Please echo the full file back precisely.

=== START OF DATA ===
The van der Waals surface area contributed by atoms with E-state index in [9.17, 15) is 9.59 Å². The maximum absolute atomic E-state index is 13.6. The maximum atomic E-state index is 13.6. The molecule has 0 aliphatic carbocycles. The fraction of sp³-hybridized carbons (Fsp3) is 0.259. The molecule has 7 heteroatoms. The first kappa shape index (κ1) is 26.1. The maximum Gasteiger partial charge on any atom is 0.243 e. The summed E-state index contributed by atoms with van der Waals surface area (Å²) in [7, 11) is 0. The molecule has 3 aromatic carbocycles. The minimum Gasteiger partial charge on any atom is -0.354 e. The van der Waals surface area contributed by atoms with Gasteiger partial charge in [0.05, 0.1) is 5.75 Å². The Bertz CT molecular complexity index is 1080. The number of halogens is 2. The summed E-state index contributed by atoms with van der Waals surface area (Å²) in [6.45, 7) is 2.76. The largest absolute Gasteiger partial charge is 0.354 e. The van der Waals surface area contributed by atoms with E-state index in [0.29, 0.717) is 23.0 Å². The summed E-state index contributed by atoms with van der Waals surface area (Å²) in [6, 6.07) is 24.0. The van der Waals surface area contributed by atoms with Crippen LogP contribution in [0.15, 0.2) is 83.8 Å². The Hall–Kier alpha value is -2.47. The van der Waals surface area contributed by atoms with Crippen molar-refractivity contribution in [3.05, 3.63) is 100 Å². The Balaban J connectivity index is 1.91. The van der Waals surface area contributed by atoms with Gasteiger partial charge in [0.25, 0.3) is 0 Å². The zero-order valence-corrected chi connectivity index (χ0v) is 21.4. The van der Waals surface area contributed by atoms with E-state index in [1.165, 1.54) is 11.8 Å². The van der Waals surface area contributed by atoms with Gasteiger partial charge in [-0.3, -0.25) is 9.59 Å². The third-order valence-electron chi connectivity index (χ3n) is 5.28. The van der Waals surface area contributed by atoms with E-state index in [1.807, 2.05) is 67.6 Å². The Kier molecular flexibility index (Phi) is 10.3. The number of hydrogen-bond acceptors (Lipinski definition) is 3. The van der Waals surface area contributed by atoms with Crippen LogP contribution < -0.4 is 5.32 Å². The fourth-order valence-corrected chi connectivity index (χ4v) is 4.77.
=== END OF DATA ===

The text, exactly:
The van der Waals surface area contributed by atoms with E-state index in [9.17, 15) is 9.59 Å². The maximum absolute atomic E-state index is 13.6. The maximum atomic E-state index is 13.6. The molecule has 0 aliphatic carbocycles. The fraction of sp³-hybridized carbons (Fsp3) is 0.259. The molecule has 7 heteroatoms. The first kappa shape index (κ1) is 26.1. The maximum Gasteiger partial charge on any atom is 0.243 e. The summed E-state index contributed by atoms with van der Waals surface area (Å²) in [7, 11) is 0. The molecule has 3 aromatic carbocycles. The minimum Gasteiger partial charge on any atom is -0.354 e. The van der Waals surface area contributed by atoms with Gasteiger partial charge in [0.05, 0.1) is 5.75 Å². The Bertz CT molecular complexity index is 1080. The number of halogens is 2. The summed E-state index contributed by atoms with van der Waals surface area (Å²) in [6.45, 7) is 2.76. The largest absolute Gasteiger partial charge is 0.354 e. The van der Waals surface area contributed by atoms with E-state index in [0.29, 0.717) is 23.0 Å². The summed E-state index contributed by atoms with van der Waals surface area (Å²) in [6, 6.07) is 24.0. The van der Waals surface area contributed by atoms with Crippen LogP contribution in [0.15, 0.2) is 83.8 Å². The Hall–Kier alpha value is -2.47. The van der Waals surface area contributed by atoms with Crippen molar-refractivity contribution in [3.05, 3.63) is 100 Å². The Balaban J connectivity index is 1.91. The van der Waals surface area contributed by atoms with Gasteiger partial charge in [0.25, 0.3) is 0 Å². The zero-order valence-corrected chi connectivity index (χ0v) is 21.4. The van der Waals surface area contributed by atoms with E-state index in [1.165, 1.54) is 11.8 Å². The van der Waals surface area contributed by atoms with Gasteiger partial charge in [-0.3, -0.25) is 9.59 Å². The third-order valence-electron chi connectivity index (χ3n) is 5.28. The van der Waals surface area contributed by atoms with E-state index in [1.807, 2.05) is 67.6 Å². The Kier molecular flexibility index (Phi) is 10.3. The number of hydrogen-bond acceptors (Lipinski definition) is 3. The van der Waals surface area contributed by atoms with Crippen LogP contribution < -0.4 is 5.32 Å². The fourth-order valence-corrected chi connectivity index (χ4v) is 4.77.